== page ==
Mark, however, introduced me to so much music – Juggy Jones’ “Inside America,” The Blackbyrds’ “Rock Creek Park,” Donald Byrd’s “Change Makes You Wanna Hustle,” David Ruffin’s “Walk Away from Love” – all those tunes came together at the back end of 1975 into the spring of 76. He was playing “Young Hearts Run Free” months before it went pop, both of those DJs went a long way to helping create the London club scene.

Paul Anderson, dancer and DJ

George took me under his wing and he guided me. He was a bit like a father, which I didn’t really have. Even though I knew my father, I really didn’t have one. But George, he cared, he gave me opportunity, and I’ll never forget that. That’s probably why, all these years later, he’s come around again and we’ve hooked up again. He probably gave me my first opportunity. He gave me... well, you could call it a job but it wasn’t a job, I wanted to play my records, so he gave me the opportunity to do that, in front of a crowd in major clubs. For me, that experience was irreplaceable. You could never replace that. That’s how I started, basically, as a warm up DJ, and I did that for years and years and years for no money. It wasn’t about the money, I just wanted to play my records.

Norman Jay

The Crackers “royalty” were all well known around clubland, black boys like Peter Francis (“the black daddy” who went onto co-star in Scum with Ray Winstone); Mohammed the Indian Rubberman (named as such because of the impossible positions he could contort his body); Trevor Shakes, a revered dancer, DJ and male model who would become a great DJ at Maunkberry’s later in the decade; Horace Carter an ultra-trendy don, who would always have a beautiful Chelsea girl in tow, Clive Clarke; Oilly; Bassey; Eon Irving; Danny John-Jules, who would later find fame as The Cat in the TV show Red Dwarf; 80s rapper Dizzi Heights was a top dancer at Crackers; Des Parkes; Bevis “Pinky” Pink; all legendary… Oh and a cool little guy called Kelvin, sort of oriental. His mate, who was bisexual, always wore leather trousers, no matter how hot it was. We used to laugh at him: “Don’t ever fucking take them off, cause the stink must be awful.” He used to sweat a lot. That group were the hardcore.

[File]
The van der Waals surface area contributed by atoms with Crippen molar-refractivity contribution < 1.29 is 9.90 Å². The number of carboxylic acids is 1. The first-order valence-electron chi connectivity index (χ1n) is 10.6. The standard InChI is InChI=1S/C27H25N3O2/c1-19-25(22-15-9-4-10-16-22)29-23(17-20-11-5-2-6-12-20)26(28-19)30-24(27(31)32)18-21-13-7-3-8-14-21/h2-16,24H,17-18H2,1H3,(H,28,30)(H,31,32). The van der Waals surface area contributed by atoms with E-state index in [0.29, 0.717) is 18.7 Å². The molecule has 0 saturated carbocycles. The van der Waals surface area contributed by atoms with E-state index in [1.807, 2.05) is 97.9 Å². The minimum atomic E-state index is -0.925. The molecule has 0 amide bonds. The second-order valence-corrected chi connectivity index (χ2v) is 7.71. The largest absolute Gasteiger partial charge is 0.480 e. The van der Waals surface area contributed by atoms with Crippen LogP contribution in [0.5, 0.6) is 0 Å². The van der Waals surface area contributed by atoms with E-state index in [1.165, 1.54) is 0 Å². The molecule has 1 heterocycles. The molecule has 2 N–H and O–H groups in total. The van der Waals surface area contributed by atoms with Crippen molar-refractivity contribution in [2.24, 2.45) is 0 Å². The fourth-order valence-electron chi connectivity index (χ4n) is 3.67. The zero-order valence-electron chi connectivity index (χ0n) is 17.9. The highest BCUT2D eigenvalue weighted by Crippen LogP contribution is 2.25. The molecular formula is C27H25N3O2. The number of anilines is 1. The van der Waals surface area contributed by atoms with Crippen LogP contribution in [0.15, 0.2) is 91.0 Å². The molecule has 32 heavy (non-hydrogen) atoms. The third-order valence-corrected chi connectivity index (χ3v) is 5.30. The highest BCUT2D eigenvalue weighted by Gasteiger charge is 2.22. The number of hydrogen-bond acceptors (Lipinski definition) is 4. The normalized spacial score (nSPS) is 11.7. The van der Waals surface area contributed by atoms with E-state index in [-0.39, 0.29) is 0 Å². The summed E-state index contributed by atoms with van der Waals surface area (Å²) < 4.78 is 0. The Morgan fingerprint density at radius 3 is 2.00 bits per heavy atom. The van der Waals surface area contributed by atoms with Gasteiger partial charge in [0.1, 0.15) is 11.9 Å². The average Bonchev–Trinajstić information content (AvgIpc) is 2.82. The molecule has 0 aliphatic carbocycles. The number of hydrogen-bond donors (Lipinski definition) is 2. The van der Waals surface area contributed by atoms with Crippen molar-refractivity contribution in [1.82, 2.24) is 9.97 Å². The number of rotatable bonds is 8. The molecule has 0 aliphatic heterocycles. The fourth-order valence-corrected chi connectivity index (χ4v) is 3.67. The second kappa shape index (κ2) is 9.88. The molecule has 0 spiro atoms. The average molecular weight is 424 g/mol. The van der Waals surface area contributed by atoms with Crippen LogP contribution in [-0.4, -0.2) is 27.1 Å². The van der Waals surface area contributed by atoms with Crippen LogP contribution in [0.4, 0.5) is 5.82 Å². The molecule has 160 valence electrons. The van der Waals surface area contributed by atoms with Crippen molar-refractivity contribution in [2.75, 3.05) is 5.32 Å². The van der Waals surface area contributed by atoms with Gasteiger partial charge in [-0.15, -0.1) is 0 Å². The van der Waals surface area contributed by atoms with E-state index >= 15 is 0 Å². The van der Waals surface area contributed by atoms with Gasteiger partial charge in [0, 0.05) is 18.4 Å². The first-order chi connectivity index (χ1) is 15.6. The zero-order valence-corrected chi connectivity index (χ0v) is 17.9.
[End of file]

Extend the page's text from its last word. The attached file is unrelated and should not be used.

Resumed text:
Paul Anderson, dancer and DJ

There were other DJs at Crackers back then, but you talk to anyone who was around at the time and they’ll tell you the same thing, Crackers was about George, first and foremost. With all his cheesy little sayings on the microphone... He’d say – and he still says it now: “Wang dang dooey, shoobedy on down!” Fantastic.

Cleveland Anderson, dancer and DJ